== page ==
What do you think?

 

If you know someone who might be interested in participating in the New Evangelization by prayer and/or offerings for our #TheWordHeals Mission Appeal, please share the video above or one of our “broadcasts” on Facebook Live (which we are doing from Oct. 5-13, 2017):

God bless you!

Join in Live Fatima Rosary Novena Starting Tonight!

Join in Live Fatima Rosary Novena Starting Tonight!

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Today, my community the Daughters of Saint Paul, began our #TheWordHeals Mission Campaign, which will run in a concentrated way during the Novena to Our Lady of Fatima (ending on the 100th anniversary of the public apparitions on October 13, 2017). We are inviting people to collaborate with us in the New Evangelization to spread the healing Word of God through prayer and offerings.

Our Mission Campaign goal is ambitious, but we have so many wonderful projects just waiting for funds to go forward. You can see sisters’ stories of how the Gospel has changed people’s lives by visiting www.pauline.org/thewordheals or visiting our Ask a Catholic Nun Facebook Page!

InvitetoPray

If you can’t make it to any of our live online prayer times, you can still join us by praying the Novena prayer daily for nine days:

Novena Prayer

Promoting Hope: Tips for Communicators from SIGNIS, part 2

Below, I continue to share some of the best “tips” from June’s 2017 Signis World Congress, for communicators who seek to build a culture of peace and tell stories of hope. I think this could be a helpful post on today’s anniversary. Respect for others–especially for others who are different from us–lies at the very foundation of building a culture and world of peace and hope. As Pope Francis put it in this year’s World Communications Day Message:  “Confidence in the seed of God’s Kingdom and in the mystery of Easter should also shape the way we communicate. This confidence enables us to carry out our work – in all the different ways that communication takes place nowadays – with the conviction that it is possible to recognize and highlight the good news present in every story and in the face of each person.”

FROM SESSION: Interactivity and Dialogue: A Modern Expression Of The Christian Tradition?

“The Church is called to adopt not just technology, but God’s ‘way,’ the way God acts that seeks encounter.” – Gilles Routhier, Laval University

Communication in and by the Church is contemplating the way God has entered into relationship with humanity, and doing the same…. What is original in the Church is that contemplating how God “evangelizes” converts the Church’s communication practices.” – Gilles Routhier, Laval University

* * *

FROM SESSION: Finding Truth in an Age of Digital Propaganda

Director of the Media Education Lab at the University of Rhode Island, Professor Renee Hobbs invited us to become more aware of the growing use of propaganda and propaganda techniques today. I was late to her presentation, but I can pass on one concrete tool she told us about: visit www.mindovermedia.tv

* * *

FROM SESSION: The Art of Being Human in a Digital Milieu

“Our technology diet shapes us just as much as our food shapes our bodies! It is forming us into a different way of being human. Is this the way humanity is meant to go? Am I contributing to becoming less human? Or am I evaluating and discerning with media? Are we truly free when we engage with this evolving digital milieu?” – Angela Ann Zukowski, MHSH author and Director of Institute for Pastoral Studies, University of Dayton

“Who decided we needed to be digitally connected 24/7? There are other dimensions of being human that need to be held sacred…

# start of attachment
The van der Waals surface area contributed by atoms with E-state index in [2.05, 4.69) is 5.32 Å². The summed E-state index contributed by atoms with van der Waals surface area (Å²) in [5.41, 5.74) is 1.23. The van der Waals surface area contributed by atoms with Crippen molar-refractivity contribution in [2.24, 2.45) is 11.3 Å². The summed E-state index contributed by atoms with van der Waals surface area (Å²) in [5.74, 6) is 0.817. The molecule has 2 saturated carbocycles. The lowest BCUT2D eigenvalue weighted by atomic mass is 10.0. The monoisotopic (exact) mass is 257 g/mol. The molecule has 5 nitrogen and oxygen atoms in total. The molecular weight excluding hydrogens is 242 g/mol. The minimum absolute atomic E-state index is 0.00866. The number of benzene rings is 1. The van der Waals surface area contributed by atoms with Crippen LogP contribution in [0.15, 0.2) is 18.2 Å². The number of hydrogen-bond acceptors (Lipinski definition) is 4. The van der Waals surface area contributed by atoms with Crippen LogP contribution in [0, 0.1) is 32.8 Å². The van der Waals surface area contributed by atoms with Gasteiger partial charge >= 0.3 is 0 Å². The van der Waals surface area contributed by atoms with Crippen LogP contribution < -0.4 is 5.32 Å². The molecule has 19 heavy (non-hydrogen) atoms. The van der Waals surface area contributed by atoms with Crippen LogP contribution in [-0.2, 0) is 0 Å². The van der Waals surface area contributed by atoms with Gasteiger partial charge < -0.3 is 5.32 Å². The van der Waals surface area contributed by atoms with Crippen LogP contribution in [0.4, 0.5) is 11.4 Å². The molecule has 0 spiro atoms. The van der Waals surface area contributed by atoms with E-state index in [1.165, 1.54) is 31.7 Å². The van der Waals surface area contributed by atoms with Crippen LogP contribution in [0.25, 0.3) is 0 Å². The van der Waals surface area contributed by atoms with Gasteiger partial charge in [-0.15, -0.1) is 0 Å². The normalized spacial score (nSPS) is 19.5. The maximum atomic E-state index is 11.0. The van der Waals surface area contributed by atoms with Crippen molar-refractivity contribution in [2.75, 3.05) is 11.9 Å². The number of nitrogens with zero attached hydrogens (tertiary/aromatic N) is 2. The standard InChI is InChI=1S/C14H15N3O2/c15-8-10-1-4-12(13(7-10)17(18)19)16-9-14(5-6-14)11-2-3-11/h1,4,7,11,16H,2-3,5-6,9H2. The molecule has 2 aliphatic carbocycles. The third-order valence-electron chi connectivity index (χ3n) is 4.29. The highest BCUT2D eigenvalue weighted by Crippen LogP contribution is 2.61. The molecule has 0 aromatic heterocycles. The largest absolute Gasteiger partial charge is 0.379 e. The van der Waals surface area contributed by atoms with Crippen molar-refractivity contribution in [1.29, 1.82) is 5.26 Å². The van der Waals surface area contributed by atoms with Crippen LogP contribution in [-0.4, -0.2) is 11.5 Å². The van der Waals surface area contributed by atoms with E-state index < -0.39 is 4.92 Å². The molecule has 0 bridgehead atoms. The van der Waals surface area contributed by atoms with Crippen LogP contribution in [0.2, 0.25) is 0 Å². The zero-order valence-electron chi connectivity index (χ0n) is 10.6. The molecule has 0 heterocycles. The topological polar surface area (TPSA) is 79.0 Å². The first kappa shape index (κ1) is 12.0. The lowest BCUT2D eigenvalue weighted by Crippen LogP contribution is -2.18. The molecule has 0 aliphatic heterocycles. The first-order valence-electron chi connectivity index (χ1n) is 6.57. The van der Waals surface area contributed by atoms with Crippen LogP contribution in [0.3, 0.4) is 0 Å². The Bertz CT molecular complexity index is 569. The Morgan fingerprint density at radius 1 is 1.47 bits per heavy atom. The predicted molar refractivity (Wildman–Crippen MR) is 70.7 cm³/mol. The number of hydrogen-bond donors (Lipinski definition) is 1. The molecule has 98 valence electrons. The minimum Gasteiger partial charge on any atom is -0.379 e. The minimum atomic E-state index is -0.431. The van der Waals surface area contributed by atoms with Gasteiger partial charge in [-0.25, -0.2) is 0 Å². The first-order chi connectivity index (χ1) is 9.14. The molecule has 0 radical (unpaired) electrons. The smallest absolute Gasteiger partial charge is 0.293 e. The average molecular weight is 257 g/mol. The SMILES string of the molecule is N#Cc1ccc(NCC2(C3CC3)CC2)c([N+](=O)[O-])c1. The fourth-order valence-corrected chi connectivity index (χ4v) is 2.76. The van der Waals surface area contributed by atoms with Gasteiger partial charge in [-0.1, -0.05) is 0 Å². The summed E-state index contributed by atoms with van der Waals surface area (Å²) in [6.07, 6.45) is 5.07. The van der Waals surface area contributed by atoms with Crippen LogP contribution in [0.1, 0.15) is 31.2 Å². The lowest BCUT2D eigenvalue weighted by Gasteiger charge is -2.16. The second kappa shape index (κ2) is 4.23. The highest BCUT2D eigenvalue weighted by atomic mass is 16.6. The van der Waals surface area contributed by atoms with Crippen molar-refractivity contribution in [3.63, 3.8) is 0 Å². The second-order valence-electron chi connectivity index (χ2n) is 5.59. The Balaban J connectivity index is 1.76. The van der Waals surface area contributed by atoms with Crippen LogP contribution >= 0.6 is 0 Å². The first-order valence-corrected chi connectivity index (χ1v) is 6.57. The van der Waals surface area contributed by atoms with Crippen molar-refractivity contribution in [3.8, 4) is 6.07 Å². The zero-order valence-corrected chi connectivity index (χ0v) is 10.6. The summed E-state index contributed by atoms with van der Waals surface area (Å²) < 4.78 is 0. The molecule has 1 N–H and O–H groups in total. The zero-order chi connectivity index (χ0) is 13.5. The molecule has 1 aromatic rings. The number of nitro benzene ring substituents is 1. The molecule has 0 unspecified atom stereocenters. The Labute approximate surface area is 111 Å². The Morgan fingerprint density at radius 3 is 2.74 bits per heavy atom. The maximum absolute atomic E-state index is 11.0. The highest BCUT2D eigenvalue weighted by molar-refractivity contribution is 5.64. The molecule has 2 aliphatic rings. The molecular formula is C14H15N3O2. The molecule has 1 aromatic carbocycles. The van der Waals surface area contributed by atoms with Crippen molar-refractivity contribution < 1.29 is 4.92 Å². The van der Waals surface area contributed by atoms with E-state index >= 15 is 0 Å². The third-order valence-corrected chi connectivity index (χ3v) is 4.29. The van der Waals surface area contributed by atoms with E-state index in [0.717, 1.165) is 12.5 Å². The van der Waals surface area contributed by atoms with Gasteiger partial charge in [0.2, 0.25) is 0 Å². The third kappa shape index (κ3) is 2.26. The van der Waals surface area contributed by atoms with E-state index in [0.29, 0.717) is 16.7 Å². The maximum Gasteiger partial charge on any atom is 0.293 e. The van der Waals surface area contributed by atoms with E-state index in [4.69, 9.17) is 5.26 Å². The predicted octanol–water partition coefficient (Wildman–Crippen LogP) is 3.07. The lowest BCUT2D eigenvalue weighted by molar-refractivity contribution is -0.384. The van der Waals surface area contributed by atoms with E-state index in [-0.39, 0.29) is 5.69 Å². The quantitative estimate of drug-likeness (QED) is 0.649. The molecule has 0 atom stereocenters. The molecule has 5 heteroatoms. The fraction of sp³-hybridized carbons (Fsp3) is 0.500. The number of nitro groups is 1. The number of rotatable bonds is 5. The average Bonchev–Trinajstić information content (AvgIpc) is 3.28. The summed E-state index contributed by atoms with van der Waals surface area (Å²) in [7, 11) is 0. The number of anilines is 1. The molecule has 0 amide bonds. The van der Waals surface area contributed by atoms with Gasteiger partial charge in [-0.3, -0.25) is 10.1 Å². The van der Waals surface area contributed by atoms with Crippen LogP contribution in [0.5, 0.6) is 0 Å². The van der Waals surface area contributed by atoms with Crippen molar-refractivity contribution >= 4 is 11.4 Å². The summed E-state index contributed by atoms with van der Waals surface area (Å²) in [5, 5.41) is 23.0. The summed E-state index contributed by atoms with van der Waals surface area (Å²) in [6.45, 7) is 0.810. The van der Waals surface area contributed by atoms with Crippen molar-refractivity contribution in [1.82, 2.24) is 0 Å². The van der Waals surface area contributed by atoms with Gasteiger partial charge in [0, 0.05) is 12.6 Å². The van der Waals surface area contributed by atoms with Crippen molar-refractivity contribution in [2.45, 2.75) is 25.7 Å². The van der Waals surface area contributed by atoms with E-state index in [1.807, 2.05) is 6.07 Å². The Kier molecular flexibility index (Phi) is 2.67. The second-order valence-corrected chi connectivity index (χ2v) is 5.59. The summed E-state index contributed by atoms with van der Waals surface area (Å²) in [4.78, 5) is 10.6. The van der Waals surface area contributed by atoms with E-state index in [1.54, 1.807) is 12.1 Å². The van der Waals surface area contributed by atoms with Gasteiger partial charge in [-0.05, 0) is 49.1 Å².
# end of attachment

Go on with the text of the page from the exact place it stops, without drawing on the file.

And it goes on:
“In the art of being human, where do we as Catholic communicators insert contemplation, silence? …And how does what we produce bring [those with whom we engage] into deeper contemplation in their personal lives?”- Angela Ann Zukowski, MHSH author and Director of Institute for Pastoral Studies, University of Dayton

“Faith ‘Mediamorphasis’:

1. Shift from speaking to listening.

2. Shift from transmission to witness.

3. Shift from networking to community. (It is not about numbers, but about communion.)

4. Shift from strategy to art/handicraft.” – Moisés Sbardelotto (Journalist and researcher on religious uses of the internet)

 

“We shouldn’t let the digital technology drive us…we have to influence and shape it, so it follow us, not we follow it.” – Angela Ann Zukowski, MHSH author and Director of Institute for Pastoral Studies, University of Dayton

 

* * *

Jim McDonnell, program coordinator of the Congress, succinctly and eloquently summed up the themes of the Congress—and the main issues of the day for communicators who want to be bringers and bridges of hope. I shared his words with my community of Daughters of St. Paul because I found them so resonant with the “signs of the times”: the needs of people today and the challenges we face as communicators of the Gospel of hope:

1. The challenge of the new

2. The power of creativity

3. The need for collaboration and

4. The commitment to hope

 

Promoting Hope: Tips for Communicators, Part 1

This past year has been full and beautiful in so many ways, but the beginning of September gives me the opportunity to “reset” some priorities that I haven’t been taking enough time for, especially: writing (including this blog) and exercise!

A great way to get back into writing is to pick up where I left off: which was right in the middle of sharing my experiences at the Signis World Congress in Quebec City in June. Rather than try to sum up each of the presenters and conversations, however, I thought I would share a few of the best standalone “gems” of the insights I received.

 

FROM PANEL: Emerging Spirituality and Religion in the New Media Age

“People are locating their spirituality in the context of their everyday lives—diverse, pluralistic, networked, experiential, relational, digitally-integrated, incarnational.” – Elizabeth Drescher, author of Choosing Our Religion: The Spiritual Lives of American Nones (Oxford University Press)